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Developing Web Services in C++, Part II : Page 2

Part I of this series set out to address the shortage of information on C++ and Web services, showing readers how to create a C++ Web service client. Part II continues the mission by describing how to author an actual Web service, using SOAP, C++, and a little Java.




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Generating the WSDL Document
One of the tricks to creating a Web service is deciding where to start. There are two principal components to a Web service: the service itself and the WSDL document that describes it. It is helpful to have the WSDL in hand when developing a service, as you can then use the WASP wsdlc utility to auto-generate the client stubs and service skeletons. Conversely, since WSDL documents are a bit complicated, it would also be nice not to have to create the WSDL manually.

Fortunately, there is a solution to this problem. While the WASP for C++ product does not have a means of generating a WSDL from a C or C++ source or object file, it is possible to generate a WSDL from a Java class file. This is why you installed the Companion Tools. It contains, among other things, the Java2WSDL utility.

The first thing you want to do is create an extremely simple Java interface for your service. As noted, this service will consist of two operations for converting back and forth between Fahrenheit and Celsius. Call them ftoc() and ctof(). Each should take a single floating point number as an argument and return a floating point number as a response. Decide now that the endpoint for this service (that is, its URI) will be /tempconverterservice/. Knowing this, you can move on to writing your Java interface.

interface Tempconverter { double ftoc (double fahr); double ctof (double cel); }

Save this source as Tempconverter.java and compile it.

$ javac Tempconverter.java

This generates a class file that you can use to create the WSDL document. To do this, call the Java2WSDL.sh utility bundled with WASP for Java, and supply a few flags. The following command has been formatted for readability:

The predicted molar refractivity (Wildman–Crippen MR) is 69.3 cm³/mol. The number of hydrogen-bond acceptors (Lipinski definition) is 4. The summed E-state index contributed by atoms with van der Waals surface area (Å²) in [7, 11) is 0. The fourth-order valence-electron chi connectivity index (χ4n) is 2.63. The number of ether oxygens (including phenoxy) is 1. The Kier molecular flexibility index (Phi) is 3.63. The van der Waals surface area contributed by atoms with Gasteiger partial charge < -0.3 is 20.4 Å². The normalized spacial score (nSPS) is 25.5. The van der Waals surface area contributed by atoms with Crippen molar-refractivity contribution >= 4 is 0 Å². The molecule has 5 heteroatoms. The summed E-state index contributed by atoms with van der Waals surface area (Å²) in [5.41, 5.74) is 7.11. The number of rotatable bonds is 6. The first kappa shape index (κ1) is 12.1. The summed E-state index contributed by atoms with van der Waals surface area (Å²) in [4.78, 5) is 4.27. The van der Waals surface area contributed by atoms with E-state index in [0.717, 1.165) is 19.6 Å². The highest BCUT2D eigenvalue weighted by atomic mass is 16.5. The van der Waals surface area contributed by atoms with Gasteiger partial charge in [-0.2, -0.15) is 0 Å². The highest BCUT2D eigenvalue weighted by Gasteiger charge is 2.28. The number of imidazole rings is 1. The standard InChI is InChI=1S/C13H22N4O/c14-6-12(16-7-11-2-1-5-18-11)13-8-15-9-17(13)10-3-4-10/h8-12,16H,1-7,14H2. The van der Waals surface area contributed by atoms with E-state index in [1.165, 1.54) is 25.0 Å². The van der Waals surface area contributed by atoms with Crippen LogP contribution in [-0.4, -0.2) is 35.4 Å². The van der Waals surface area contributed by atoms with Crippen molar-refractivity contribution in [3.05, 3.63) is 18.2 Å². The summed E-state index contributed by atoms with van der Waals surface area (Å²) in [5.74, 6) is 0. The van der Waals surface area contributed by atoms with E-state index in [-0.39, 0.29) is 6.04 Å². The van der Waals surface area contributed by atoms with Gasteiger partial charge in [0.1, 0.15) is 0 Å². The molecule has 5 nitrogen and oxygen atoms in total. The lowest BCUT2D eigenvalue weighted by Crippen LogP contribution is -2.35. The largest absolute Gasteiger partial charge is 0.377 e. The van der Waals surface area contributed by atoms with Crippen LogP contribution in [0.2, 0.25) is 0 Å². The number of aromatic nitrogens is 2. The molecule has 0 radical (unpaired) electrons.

Java2WSDL.sh \ --service-mapping Tempconverter=Tempconverter \ --class-mapping \ Tempconverter=http://localhost:6070/tempconverterservice \ --no-java-mapping-extension \ --sbs rpc \ --ses encoded \ Tempconverter

An explanation of these flags may be useful:
  • --service-mapping Tempconverter=Tempconverter: Causes the WSDL <service> name attribute to be set to the string on the right for the Java class named on the left, instead of using the default name "JavaService."
  • --class-mapping Tempconverter=http://localhost:6070/tempconverterservice: Causes the WSDL service/port/address element for the class on the left to be set to the URI on the right. In this case, port 6070 is the default HTTP port for WASP for C++. tempconverterservice is the arbitrary name decided on earlier for this particular service (I'll refer to it again later).
  • --no-java-mapping-extension: Removes from the WSDL special constructs for handling overloaded methods in Java.
  • --sbs rpc: Sets the SOAP binding style to "rpc", instead of "document."
  • --ses encoded: Sets the SOAP encoding style to be "SOAP encoded" instead of "literal."
By default, Java2WSDL creates a file called Definitions.wsdl. For consistency's sake, rename this file to Tempconverter.wsdl.

$ mv Definitions.wsdl Tempconverter.wsdl

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